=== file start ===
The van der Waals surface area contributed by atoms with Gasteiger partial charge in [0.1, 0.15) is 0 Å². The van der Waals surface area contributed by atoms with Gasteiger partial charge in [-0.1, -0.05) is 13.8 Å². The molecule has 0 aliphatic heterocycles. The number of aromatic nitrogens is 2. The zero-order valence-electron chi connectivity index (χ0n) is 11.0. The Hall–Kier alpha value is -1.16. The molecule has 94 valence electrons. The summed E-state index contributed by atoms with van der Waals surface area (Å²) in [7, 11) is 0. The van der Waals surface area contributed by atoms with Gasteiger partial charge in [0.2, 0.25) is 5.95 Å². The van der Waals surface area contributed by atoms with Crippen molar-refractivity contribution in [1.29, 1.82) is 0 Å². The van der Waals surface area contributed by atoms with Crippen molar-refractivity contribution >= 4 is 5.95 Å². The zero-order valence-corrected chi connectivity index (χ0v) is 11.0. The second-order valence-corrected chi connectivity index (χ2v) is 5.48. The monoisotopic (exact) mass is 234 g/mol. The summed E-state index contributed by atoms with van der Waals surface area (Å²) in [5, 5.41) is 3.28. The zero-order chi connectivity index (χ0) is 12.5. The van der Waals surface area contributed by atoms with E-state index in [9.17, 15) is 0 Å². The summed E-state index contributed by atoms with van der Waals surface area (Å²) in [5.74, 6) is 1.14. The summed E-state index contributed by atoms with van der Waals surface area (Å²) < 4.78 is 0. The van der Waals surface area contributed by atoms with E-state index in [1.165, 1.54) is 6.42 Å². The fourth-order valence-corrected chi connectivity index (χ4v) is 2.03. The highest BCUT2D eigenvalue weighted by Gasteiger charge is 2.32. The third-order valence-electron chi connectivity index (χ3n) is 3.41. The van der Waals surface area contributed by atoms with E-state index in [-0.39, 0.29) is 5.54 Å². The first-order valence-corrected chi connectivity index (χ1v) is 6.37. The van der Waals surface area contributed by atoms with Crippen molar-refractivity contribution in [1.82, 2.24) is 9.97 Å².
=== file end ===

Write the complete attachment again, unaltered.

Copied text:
The van der Waals surface area contributed by atoms with Gasteiger partial charge in [0.1, 0.15) is 0 Å². The van der Waals surface area contributed by atoms with Gasteiger partial charge in [-0.1, -0.05) is 13.8 Å². The molecule has 0 aliphatic heterocycles. The number of aromatic nitrogens is 2. The zero-order valence-electron chi connectivity index (χ0n) is 11.0. The Hall–Kier alpha value is -1.16. The molecule has 94 valence electrons. The summed E-state index contributed by atoms with van der Waals surface area (Å²) in [7, 11) is 0. The van der Waals surface area contributed by atoms with Gasteiger partial charge in [0.2, 0.25) is 5.95 Å². The van der Waals surface area contributed by atoms with Crippen molar-refractivity contribution in [1.29, 1.82) is 0 Å². The van der Waals surface area contributed by atoms with Crippen molar-refractivity contribution >= 4 is 5.95 Å². The zero-order valence-corrected chi connectivity index (χ0v) is 11.0. The second-order valence-corrected chi connectivity index (χ2v) is 5.48. The monoisotopic (exact) mass is 234 g/mol. The summed E-state index contributed by atoms with van der Waals surface area (Å²) in [5, 5.41) is 3.28. The zero-order chi connectivity index (χ0) is 12.5. The van der Waals surface area contributed by atoms with E-state index in [9.17, 15) is 0 Å². The summed E-state index contributed by atoms with van der Waals surface area (Å²) in [5.74, 6) is 1.14. The summed E-state index contributed by atoms with van der Waals surface area (Å²) < 4.78 is 0. The van der Waals surface area contributed by atoms with E-state index in [1.165, 1.54) is 6.42 Å². The fourth-order valence-corrected chi connectivity index (χ4v) is 2.03. The highest BCUT2D eigenvalue weighted by Gasteiger charge is 2.32. The third-order valence-electron chi connectivity index (χ3n) is 3.41. The van der Waals surface area contributed by atoms with E-state index in [-0.39, 0.29) is 5.54 Å². The first-order valence-corrected chi connectivity index (χ1v) is 6.37. The van der Waals surface area contributed by atoms with Crippen molar-refractivity contribution in [1.82, 2.24) is 9.97 Å².